Sci-Fi Convention: World Book Day 2017


Image credit: Belle Deesse

To give a bit of context, I work at a truly wonderful, secondary school called Wilmington Academy, a non-selective school in North-West Kent, and part of the Leigh Academies Trust. The school had gone into ‘Special Measures’ in 2009, but with hard work and perseverance, the school was able to rise from the ashes in 2012, when we were rated as a ‘Good’ school during our Ofsted Inspection that year. The majority of our students are male, as there are more schools for girls in the area than boys. We also have a higher number of students with SEN needs than the national average , while also seeing anywhere from 1/4 to 1/3 of each year group behind in their chronologically reading ages. Our students struggle with literacy, numeracy, the use of thinking skills, and developing a self-sufficient work ethic. But like most things worth accomplishing, it is not impossible.

For the last four years, Wilmington Academy has produced a World Book Day Festival to celebrate all things literacy. After last year’s successful Tri-Wizard Tournament and 2014’s Hunger Games Festival, it was a challenge to think of what could possibly compete; however, the trick was to not choose a book series, but focus on which kind of genre could engage the highest number of our students.

Enter Science-Fiction – one of the most beloved genres in the known universe. With the recent releases of the new ‘Star Wars’ films and the ensuing release of new canonical literature, the reboot of ‘Star Trek’, and the continued popularity of ‘Doctor Who’ on our screens, there was little reason not to make this our central theme. But the nature of these two week events has been to promote competition, creative thinking, craftsmanship, problem solving, and collaboration. How were we going to do that?

An Inter-Galactic Congress of course. Our school is divided into three distinct colleges with 14 tutor groups (form groups) in each. They receive 30 minutes each day to work on SMSC related tasks, so they are the perfect vehicle for this kind of project and the main source of delivery for our World Book Day Festivals.

The premise was simple: each college would become their own galaxy, and be invited to an Inter-Galactic Congress by the High Chancellor of the Inter-Galactic Senate (our Headteacher). The purpose is to share technology, write galactic law, resolve inter-species conflict, and have a bit of fun in the process. There would be 20 challenges: 10 group challenges that would allow students to work collaboratively and 10 individual challenges that would give individual students the chance to shine. The challenges included creating a planet, an apex species, short films, designing spacecraft, and taking part in a Senate hearing on a newly discovered planet on our borders. Full details of the challenges can be found here:


The convention then had to be promoted across the academy and in assemblies to really get a buzz going. For this I enlisted the help of a great website called  ‘Star Wars Intro Creator’ to create an original ‘Star Wars’ Intro crawl for our event:

And to keep the convention in the students’ minds we also created posters involving their favourite Science-Fiction universes:


halo poster.jpgstar wars poster.jpgdoctor who poster.jpgstar trek poster.jpg


We also made a resource for students to use to brainstorm, research, and draft their competition entries.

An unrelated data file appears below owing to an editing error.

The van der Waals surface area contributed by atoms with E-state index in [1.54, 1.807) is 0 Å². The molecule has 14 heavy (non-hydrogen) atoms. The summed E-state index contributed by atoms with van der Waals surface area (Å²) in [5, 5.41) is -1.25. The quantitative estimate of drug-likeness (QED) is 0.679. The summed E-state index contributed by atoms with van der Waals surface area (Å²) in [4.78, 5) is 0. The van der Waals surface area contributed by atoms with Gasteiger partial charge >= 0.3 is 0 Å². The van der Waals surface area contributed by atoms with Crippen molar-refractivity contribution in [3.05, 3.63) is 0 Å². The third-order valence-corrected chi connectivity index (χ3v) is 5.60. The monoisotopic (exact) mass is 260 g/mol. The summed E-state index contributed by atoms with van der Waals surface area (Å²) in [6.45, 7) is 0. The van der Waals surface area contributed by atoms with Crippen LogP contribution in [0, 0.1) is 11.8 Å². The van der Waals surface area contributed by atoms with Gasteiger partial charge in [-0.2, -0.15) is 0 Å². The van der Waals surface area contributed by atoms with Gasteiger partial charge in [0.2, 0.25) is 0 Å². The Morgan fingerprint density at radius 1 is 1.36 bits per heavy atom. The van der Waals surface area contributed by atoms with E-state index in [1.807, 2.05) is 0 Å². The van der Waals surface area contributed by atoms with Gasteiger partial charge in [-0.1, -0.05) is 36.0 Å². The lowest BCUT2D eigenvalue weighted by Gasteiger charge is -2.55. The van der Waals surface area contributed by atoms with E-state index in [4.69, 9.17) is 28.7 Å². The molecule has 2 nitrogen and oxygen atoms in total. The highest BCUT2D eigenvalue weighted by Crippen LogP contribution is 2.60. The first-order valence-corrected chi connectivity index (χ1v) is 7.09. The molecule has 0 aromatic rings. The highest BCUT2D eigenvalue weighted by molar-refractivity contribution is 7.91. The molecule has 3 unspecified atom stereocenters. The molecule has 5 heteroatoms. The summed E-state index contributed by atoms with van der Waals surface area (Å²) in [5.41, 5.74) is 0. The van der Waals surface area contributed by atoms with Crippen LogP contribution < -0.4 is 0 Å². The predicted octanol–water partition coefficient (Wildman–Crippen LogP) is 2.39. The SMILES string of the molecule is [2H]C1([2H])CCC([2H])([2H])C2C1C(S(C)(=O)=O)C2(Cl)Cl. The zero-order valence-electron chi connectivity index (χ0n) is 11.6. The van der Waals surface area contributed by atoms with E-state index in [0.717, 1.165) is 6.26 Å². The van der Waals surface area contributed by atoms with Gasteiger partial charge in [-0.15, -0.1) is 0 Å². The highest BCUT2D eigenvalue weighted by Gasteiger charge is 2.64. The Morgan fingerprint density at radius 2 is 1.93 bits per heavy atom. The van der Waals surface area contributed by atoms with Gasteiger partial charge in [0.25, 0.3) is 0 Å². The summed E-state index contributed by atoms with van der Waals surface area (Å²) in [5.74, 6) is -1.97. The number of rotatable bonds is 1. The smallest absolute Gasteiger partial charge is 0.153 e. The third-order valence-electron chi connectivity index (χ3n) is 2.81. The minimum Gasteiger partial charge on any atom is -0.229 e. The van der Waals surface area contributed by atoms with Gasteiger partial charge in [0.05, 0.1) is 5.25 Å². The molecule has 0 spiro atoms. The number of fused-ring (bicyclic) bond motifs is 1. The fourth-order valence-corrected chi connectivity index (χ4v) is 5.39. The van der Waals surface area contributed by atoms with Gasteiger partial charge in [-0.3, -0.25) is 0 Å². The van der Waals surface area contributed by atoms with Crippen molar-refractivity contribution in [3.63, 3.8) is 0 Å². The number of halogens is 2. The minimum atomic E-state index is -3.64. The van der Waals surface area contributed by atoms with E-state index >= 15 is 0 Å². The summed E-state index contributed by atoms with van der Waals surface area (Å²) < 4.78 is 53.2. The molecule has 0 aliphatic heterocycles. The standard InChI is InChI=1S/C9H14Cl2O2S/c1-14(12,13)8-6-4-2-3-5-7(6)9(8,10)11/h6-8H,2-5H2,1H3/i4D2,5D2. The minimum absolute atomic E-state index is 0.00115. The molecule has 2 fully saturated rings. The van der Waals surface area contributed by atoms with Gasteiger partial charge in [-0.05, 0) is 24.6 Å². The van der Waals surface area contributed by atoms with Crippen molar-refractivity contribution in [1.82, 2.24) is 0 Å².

One of the other key factors that makes these events so successful is that we use them as opportunities for extra-curricular experiences. Each year we have invited in a published author or artist. For the last two years we have had the amazing Sara Grant and  Marcus Alexander run creative writing workshops with our students. This year we chose the amazing William Gallagher, one of the playwrights for the iconic ‘Doctor Who’ series and a published author to do scriptwriting with our students on World Book Day.


The convention will run from Monday 20th February to Friday 3rd March. Regular updates will be made to this blog post to include student work, special events, and community involvement in the convention.

Have an amazing World Book Day 2017!

Review of ‘Horns’ by Joe Hill


After the grief suffered after the murder of his soulmate, Ig Perrish finds himself recovering from one of the worst hangovers of his life. There are the usual signs: migraines, muscle pain. Yet unlike the other times he finds himself also addressing the issue of two tiny horns protruding from his forehead. Along with this he seems to have developed some unusual powers. Suddenly his world becomes instantly clearer as well as unrecognisable in a second, so he does what any man would do; he goes in search of his lost love’s killer.

‘Horns’ is a powerful modern allegory of the struggle between good and evil. It asks questions of faith, love, sex, devotion, while also placing extraordinary events in characters and places that could not seem more mundane and accessible. We are encouraged to hate the menagerie of characters that flank Ig; his horn playing and charismatic brother Terry; his mysterious and elusive nemesis Lee; and his ethereal love Merrin. All are broken and fallible in their own way, but somehow redeemable. Their resurrections and falls are heartbreaking and never cliche.

The book is also rife with religious symbolism. The ideal of theology as a construct within the mind is expanded into a construct of our entire being; mind, body, and soul. A far more dynamic interpretation in my opinion.

In short, I loved this book. It reads easily with excellent pace. If I’d had the energy and time I would have read it in one sitting. Its conclusion may confuse some readers, but remember that it is open to interpretation by design. Enjoy!